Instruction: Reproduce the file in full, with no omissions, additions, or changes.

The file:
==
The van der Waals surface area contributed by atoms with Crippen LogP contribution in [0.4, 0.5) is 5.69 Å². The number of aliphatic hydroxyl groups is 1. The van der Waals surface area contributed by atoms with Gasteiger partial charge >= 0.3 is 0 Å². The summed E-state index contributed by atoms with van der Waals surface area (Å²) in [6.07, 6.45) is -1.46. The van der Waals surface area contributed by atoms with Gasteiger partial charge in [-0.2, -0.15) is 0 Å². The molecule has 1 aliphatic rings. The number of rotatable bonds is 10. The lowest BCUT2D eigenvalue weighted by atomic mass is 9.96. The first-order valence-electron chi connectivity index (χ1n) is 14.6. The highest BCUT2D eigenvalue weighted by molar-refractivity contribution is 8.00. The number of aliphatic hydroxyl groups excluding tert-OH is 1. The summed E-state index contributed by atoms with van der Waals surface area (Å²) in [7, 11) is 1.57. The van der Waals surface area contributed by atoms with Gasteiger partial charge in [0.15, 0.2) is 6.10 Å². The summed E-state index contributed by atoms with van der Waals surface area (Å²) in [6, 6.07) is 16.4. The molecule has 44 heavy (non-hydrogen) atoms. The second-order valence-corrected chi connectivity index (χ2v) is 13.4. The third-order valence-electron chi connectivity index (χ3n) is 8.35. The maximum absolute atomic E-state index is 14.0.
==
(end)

The van der Waals surface area contributed by atoms with Crippen LogP contribution in [0.4, 0.5) is 5.69 Å². The number of aliphatic hydroxyl groups is 1. The van der Waals surface area contributed by atoms with Gasteiger partial charge >= 0.3 is 0 Å². The summed E-state index contributed by atoms with van der Waals surface area (Å²) in [6.07, 6.45) is -1.46. The van der Waals surface area contributed by atoms with Gasteiger partial charge in [-0.2, -0.15) is 0 Å². The molecule has 1 aliphatic rings. The number of rotatable bonds is 10. The lowest BCUT2D eigenvalue weighted by atomic mass is 9.96. The first-order valence-electron chi connectivity index (χ1n) is 14.6. The highest BCUT2D eigenvalue weighted by molar-refractivity contribution is 8.00. The number of aliphatic hydroxyl groups excluding tert-OH is 1. The summed E-state index contributed by atoms with van der Waals surface area (Å²) in [7, 11) is 1.57. The van der Waals surface area contributed by atoms with Gasteiger partial charge in [0.15, 0.2) is 6.10 Å². The summed E-state index contributed by atoms with van der Waals surface area (Å²) in [6, 6.07) is 16.4. The molecule has 44 heavy (non-hydrogen) atoms. The second-order valence-corrected chi connectivity index (χ2v) is 13.4. The third-order valence-electron chi connectivity index (χ3n) is 8.35. The maximum absolute atomic E-state index is 14.0.